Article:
Baudrillard wrote that, “Disneyland is presented as imaginary in order to make us believe that the rest is real, whereas Los Angeles [is] no longer real, but belongs to the hyperreal order and to the order of simulation.” (Simulacra & Simulation, 1994).
This movieclip of the shoe brand DC is like the Disneyland for adolescent males and takes the whole idea of a commercial to another level. A new genre is presented here, situated in the Simulacra County of Universal Studios: the Megamercial.
Remember the Information Decoration essay which argued our so-called information society barely employs our human bandwidth, as most of the data in our lives is presented in square, electronic screens – rather than using the richness of patterns in our environment as information carrier?
Over time, Information Decoration grew into a design methodology that is applied in numerous times and places. As it would be against its own argument to read the original essay on a computer screen, the text is now also available on an elegant 100% silk scarf. Designed by Mieke Gerritzen.
Run click to the store and toast your neck with it for 69 euro.
In the film Mastering Bambi, artists Persijn Broersen and Margit Lukacs have stripped the landscape of its cuddly, anthropomorphic characters. Over the course of the film, the camera pans across empty forest scenes and winter fields, accompanied by a chorus and orchestra. Using 3D photographic collages, the artists reconstruct elements of the backgrounds from the classic Disney film, which presented an unrealistically idyllic vision of nature. According to Broersen and Lukacs:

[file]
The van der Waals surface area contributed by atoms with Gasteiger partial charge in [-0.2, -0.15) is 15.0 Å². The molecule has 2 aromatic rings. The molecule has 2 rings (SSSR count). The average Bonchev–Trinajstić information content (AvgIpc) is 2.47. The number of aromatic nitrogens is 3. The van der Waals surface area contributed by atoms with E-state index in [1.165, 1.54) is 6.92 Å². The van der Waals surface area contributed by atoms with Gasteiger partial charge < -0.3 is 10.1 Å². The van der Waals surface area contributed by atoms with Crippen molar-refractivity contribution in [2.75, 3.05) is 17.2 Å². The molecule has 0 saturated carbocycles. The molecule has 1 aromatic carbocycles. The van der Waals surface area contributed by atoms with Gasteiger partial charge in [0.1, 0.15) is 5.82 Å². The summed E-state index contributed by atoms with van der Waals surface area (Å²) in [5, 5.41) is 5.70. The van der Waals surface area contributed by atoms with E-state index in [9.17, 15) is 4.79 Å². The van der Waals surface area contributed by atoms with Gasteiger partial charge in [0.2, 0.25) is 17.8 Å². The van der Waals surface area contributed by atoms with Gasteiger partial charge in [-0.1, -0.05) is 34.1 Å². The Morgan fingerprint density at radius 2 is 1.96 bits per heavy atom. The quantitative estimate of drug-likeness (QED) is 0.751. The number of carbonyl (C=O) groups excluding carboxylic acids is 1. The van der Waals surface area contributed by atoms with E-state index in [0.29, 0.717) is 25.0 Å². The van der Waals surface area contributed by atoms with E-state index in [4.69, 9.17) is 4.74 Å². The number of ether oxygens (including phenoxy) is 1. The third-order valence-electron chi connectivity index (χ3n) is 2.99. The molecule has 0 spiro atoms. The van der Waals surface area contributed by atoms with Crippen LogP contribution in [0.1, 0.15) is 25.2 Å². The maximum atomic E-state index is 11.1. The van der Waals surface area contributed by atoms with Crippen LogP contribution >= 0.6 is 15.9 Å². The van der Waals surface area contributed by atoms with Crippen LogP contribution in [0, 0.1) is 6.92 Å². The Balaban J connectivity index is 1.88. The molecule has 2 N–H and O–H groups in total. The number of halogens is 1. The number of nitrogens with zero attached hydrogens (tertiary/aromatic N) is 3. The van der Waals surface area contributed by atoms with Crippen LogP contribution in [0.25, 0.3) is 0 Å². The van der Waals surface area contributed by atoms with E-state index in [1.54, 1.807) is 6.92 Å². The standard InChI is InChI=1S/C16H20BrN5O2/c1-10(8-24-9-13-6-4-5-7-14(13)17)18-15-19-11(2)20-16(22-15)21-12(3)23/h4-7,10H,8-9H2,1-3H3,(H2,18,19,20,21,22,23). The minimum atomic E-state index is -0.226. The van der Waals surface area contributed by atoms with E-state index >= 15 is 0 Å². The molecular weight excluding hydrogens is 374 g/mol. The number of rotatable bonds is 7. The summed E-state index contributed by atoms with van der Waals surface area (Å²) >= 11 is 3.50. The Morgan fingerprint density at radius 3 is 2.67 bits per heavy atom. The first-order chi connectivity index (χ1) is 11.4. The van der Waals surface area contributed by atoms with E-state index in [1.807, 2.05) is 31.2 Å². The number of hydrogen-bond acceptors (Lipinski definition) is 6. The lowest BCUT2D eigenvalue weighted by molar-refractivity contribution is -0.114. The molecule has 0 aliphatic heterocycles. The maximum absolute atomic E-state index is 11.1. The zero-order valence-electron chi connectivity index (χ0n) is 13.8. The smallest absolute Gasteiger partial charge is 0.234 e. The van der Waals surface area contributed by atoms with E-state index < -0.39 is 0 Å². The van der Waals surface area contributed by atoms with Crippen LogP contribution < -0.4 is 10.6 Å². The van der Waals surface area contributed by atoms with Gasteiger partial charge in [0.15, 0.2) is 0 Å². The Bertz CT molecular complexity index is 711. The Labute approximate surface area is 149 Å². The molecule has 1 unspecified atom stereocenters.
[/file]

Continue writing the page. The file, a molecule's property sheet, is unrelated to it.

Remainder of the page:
“…an important but often overlooked protagonist in the movie is nature itself: the pristine wilderness as the main grid on which Disney structured his ‘Bambi’. One of the first virtual worlds was created here: a world of deceptive realism and harmony, in which man is the only enemy.”
Does Mastering Bambi imply that the audience has finally mastered nature by eliminating all its inhabitants? It may be a more stark comment on the destructive capacity of humanity than Disney’s decision to kill off Bambi’s mom. Once the harmonious woodland inhabitants are gone, we are left to uncomfortably wonder if we are their only replacements.
Persijn Broersen and Margit Lukacs will be presenting Mastering Bambi at the Next Nature Power Show on November 5th.
Kellogg, the proud copyright holders of Toucan Sam, recently asked a the Mayan Archeology Initiative to reconsider their logo. Despite the fact that the two birds have entirely different colors, shapes, and expressions, Kellogg’s lawyers insist that they have a special claim to family Ramphastidae.